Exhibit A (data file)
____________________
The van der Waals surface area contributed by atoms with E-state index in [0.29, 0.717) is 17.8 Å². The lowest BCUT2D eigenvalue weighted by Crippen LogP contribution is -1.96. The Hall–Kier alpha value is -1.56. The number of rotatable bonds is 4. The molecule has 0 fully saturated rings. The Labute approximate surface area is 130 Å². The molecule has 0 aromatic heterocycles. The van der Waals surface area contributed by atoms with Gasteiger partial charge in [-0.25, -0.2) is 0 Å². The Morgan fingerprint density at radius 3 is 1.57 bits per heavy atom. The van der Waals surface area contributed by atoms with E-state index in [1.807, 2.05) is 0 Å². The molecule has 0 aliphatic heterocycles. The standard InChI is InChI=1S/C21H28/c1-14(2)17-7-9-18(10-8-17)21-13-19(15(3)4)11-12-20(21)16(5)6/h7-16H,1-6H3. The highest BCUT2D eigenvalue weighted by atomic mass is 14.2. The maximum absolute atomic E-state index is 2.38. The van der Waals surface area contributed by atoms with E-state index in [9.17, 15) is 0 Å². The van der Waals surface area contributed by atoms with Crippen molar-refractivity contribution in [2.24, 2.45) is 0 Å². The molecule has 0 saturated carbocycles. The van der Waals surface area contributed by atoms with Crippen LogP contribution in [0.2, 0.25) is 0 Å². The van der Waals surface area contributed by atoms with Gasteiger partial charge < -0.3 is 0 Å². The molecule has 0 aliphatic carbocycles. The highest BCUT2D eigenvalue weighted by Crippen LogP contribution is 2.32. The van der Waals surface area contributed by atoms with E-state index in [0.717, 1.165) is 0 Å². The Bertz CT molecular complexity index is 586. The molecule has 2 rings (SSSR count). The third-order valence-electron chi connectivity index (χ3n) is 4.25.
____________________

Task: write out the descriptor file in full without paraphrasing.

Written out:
The van der Waals surface area contributed by atoms with E-state index in [0.29, 0.717) is 17.8 Å². The lowest BCUT2D eigenvalue weighted by Crippen LogP contribution is -1.96. The Hall–Kier alpha value is -1.56. The number of rotatable bonds is 4. The molecule has 0 fully saturated rings. The Labute approximate surface area is 130 Å². The molecule has 0 aromatic heterocycles. The van der Waals surface area contributed by atoms with Gasteiger partial charge in [-0.25, -0.2) is 0 Å². The Morgan fingerprint density at radius 3 is 1.57 bits per heavy atom. The van der Waals surface area contributed by atoms with E-state index in [1.807, 2.05) is 0 Å². The molecule has 0 aliphatic heterocycles. The standard InChI is InChI=1S/C21H28/c1-14(2)17-7-9-18(10-8-17)21-13-19(15(3)4)11-12-20(21)16(5)6/h7-16H,1-6H3. The highest BCUT2D eigenvalue weighted by atomic mass is 14.2. The maximum absolute atomic E-state index is 2.38. The van der Waals surface area contributed by atoms with E-state index in [9.17, 15) is 0 Å². The van der Waals surface area contributed by atoms with Crippen molar-refractivity contribution in [2.24, 2.45) is 0 Å². The molecule has 0 saturated carbocycles. The van der Waals surface area contributed by atoms with Crippen LogP contribution in [0.2, 0.25) is 0 Å². The van der Waals surface area contributed by atoms with Gasteiger partial charge < -0.3 is 0 Å². The molecule has 0 aliphatic carbocycles. The highest BCUT2D eigenvalue weighted by Crippen LogP contribution is 2.32. The van der Waals surface area contributed by atoms with E-state index in [0.717, 1.165) is 0 Å². The Bertz CT molecular complexity index is 586. The molecule has 2 rings (SSSR count). The third-order valence-electron chi connectivity index (χ3n) is 4.25.